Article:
Before you begin planting, make sure, as you would with any garden, that your soil’s in good shape. Most plants won’t put up with poor soil, so start with the basics: To create a new soil profile as quickly as possible, excavate down to a minimum of 10 to 30 centimetres. If drainage is a problem, add more organic matter (compost, manure, well-rotted leaves and layers and layers of newspapers buried deep in the ground). Once the soil has been prepared, allow it to settle, throwing a 10-centimetre layer of compost atop it (if you don’t have enough of your own making, use sheep manure). The soil should now be plant-ready, but refrain from planting any until the temperatures are at least 10 C at night on a regular basis. (This year has been challenging for growers because everything is late, so don’t be daunted by the size or price of perennials – they may be a bit smaller and more expensive because they’ve been sitting in chilly hoop houses for longer than usual).
Finally, make sure that you leave enough space between each planting. Plants need room to stretch and jamming them together will end up looking chaotic. Read the tags that come with all plants; they offer valuable info on correct planting. And if a specimen comes from the United States, add 1 to your own growing zone to ensure that it’ll thrive where you are (or just push the zones, installing that zone-above plant in a sheltered spot out of the wind).
By incorporating a judicious mix of vegetables, fruits, herbs, perennials and annuals into a kitchen garden, you’ll end up with a dynamic visual tableau as well as delicious edibles. Food for thought.
Consider these varieties for various functions in your plot
Veggies and herbs for borders
• Kale (such as Portuguese, black or rainbow)
• Cabbages (wide spacing produces bigger heads)
• Lettuces (a good cool-weather choice)
• Basil (pick ever-blooming types)
Interesting edible filler plants
• Spiky herbs (such as rosemary)
• Alliums (including onions, garlic and leeks)
• Root plants with pretty foliage (carrots, turnips, beets)
Plants requiring staking or structures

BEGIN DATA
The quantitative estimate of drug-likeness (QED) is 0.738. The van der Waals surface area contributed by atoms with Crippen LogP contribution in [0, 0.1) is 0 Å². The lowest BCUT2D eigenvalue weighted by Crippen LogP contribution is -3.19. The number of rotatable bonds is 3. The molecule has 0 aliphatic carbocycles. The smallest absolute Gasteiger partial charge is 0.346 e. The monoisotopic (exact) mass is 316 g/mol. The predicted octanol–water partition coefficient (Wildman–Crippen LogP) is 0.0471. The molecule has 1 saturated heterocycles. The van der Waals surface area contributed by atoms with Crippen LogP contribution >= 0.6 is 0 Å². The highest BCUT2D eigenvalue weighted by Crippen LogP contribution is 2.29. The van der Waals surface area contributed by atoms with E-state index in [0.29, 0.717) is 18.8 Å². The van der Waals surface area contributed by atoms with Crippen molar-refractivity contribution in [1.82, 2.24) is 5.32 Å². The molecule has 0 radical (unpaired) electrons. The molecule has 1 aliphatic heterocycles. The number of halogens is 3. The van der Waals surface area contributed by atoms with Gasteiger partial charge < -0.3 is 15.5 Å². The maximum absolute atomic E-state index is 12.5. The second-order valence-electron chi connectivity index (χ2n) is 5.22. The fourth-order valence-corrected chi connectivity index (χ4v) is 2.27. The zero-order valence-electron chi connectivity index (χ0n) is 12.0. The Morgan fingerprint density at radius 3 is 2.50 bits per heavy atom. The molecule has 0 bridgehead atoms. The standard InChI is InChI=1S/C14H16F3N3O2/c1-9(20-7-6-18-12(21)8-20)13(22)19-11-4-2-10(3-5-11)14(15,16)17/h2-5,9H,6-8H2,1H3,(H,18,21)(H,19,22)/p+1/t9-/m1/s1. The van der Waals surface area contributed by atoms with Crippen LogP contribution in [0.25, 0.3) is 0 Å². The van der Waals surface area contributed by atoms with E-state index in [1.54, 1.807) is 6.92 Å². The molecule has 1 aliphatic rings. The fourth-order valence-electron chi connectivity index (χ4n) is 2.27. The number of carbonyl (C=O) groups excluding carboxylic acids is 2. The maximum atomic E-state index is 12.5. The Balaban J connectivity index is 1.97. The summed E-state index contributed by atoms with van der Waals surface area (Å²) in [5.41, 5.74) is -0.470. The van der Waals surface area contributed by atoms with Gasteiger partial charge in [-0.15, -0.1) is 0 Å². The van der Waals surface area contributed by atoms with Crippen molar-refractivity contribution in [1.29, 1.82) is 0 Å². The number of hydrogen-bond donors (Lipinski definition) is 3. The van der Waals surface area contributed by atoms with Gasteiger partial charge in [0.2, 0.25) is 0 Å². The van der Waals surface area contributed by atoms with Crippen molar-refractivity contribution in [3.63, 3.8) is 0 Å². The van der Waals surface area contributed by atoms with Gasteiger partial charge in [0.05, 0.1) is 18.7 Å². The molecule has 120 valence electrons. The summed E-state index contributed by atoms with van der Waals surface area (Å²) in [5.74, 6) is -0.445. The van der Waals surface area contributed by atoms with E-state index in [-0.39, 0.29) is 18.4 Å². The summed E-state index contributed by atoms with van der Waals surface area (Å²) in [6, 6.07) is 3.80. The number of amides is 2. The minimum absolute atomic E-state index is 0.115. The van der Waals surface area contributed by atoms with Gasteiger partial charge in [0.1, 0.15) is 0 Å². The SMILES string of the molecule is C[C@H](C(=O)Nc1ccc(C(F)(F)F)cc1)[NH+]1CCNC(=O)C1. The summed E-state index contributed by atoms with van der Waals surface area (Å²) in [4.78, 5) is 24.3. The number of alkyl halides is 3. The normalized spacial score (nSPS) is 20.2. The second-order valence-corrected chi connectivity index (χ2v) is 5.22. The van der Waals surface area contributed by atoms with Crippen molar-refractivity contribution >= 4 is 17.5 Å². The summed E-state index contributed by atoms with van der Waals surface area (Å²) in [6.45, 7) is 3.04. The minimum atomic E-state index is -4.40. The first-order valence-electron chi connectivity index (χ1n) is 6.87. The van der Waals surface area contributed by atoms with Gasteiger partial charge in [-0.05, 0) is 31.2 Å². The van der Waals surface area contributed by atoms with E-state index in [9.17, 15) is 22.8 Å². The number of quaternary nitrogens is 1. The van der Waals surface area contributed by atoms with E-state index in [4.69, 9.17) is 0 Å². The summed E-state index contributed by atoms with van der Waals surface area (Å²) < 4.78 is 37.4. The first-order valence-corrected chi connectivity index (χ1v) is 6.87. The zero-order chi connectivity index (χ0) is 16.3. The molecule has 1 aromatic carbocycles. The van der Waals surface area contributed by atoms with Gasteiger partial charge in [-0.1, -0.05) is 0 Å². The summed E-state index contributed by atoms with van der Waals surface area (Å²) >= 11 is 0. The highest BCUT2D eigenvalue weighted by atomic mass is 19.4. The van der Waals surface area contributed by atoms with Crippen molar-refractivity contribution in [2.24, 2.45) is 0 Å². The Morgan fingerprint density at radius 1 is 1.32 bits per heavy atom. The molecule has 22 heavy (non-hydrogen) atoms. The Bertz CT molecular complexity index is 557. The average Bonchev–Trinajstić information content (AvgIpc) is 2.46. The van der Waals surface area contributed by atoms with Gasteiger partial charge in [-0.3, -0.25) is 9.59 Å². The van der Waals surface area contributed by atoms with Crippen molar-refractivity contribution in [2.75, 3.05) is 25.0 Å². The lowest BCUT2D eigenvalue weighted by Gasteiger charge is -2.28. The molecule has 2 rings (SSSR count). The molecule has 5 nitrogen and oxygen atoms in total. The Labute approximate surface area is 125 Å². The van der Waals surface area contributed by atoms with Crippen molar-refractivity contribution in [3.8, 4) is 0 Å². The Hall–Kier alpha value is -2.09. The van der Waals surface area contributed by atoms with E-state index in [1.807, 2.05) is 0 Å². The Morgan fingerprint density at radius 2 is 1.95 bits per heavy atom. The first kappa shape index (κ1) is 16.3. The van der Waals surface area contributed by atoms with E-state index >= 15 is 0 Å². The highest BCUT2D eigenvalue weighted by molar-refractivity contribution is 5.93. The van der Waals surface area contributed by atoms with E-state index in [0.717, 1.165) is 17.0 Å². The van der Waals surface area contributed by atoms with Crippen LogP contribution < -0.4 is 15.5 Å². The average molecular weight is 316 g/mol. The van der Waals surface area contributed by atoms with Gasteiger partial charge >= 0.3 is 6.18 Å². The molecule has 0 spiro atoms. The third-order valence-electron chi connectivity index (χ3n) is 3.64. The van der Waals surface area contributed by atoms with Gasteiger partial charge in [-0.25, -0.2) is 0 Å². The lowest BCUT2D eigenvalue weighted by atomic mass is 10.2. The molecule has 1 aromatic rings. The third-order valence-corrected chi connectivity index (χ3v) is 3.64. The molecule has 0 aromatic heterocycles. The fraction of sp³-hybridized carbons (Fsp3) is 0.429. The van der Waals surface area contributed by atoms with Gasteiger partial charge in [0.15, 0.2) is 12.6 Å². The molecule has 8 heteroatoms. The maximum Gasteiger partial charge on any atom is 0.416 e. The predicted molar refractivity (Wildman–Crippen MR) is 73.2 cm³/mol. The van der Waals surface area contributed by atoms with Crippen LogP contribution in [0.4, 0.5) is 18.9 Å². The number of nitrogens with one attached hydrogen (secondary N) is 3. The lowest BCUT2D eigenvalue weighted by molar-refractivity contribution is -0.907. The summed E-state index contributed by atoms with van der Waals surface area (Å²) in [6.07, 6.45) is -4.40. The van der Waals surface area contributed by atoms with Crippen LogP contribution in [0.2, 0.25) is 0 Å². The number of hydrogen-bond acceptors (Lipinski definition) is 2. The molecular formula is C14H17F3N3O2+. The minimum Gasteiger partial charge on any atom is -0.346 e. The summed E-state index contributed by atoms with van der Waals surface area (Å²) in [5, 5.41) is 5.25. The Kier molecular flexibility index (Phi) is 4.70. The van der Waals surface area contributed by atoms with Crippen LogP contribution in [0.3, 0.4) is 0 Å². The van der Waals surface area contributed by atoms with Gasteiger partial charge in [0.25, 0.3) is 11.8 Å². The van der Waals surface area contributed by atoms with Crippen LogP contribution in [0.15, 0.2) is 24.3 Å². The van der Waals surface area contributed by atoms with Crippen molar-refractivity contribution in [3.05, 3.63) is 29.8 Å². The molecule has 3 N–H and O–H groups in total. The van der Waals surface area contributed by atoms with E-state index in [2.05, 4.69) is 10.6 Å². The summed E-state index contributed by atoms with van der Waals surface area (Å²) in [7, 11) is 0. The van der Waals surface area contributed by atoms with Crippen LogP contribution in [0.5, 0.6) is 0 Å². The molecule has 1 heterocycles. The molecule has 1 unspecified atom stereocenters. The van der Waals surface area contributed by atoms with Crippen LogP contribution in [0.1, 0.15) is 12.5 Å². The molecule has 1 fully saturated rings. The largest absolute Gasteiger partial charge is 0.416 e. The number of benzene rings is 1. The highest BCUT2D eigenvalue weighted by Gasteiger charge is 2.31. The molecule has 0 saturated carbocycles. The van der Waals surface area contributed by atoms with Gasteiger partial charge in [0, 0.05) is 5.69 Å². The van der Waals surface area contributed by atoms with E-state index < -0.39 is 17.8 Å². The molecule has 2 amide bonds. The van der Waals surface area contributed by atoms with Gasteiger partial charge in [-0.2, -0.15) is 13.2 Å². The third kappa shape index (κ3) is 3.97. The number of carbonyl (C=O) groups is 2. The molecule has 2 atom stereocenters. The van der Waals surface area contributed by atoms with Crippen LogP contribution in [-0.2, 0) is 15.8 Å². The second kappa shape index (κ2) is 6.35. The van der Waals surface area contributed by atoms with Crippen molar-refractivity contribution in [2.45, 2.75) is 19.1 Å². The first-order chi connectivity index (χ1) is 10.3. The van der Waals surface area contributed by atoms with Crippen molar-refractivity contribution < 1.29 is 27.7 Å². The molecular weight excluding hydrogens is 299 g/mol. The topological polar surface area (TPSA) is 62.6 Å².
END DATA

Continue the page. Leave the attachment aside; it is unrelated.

• Beans and peas
• Certain berries such as blackberries
Nicely contrasting perennials
• Bergenia ‘Pink Dragon’ (big cabbage leaves, generous blooms in early spring, a classic edger)
• Gentiana ‘True Blue’ (offers a gorgeous hit of cobalt in mid-summer)
• Penstemon ‘Dark Towers’ (pink flowers in late summer, bronze foliage that stays that way)
• Tricyrtis spp (an autumn beauty with gorgeous blooms resembling miniature orchids)
• Lespedeza thunbergii ‘Gibraltar’ (abundant pea-shaped blooms that pull the tall stalks into a fountain shape)
Plants that attract pollinators
• Nasturtiums (also edible)
• English lavender (great for sachets and cocktails)
• Heather (low-maintenance and colourful)
• Red-flowering currant (native to coastal B.C.)
• Elderberry (should be planted at least three metres apart) – Staff
Check out these books to help hone your green thumb:
Niki Jabbour’s Groundbreaking Gardens: 73 Plans That Will Change The Way You Grow Your Garden includes a wide range of design schemes incorporating vegetables, fruits, herbs, edible flowers and more. It was published by Storey in March.
Written by Sharon Hanna and Carol Pope, The Book of Kale and Friends: 14 Easy-to-Grow Superfoods (Douglas & McIntyre) covers all aspects of the title green, arugula, basil, mint and 10 other plants, from cultivation to cooking (130 recipes are included).
In Power Plants: Simple Home Remedies You Can Grow, Frankie Flowers and Bryce Wylde explore the healing power of plants, showing how a kitchen garden can also serve as a pharmacy. It’s published by HarperCollins. – Staff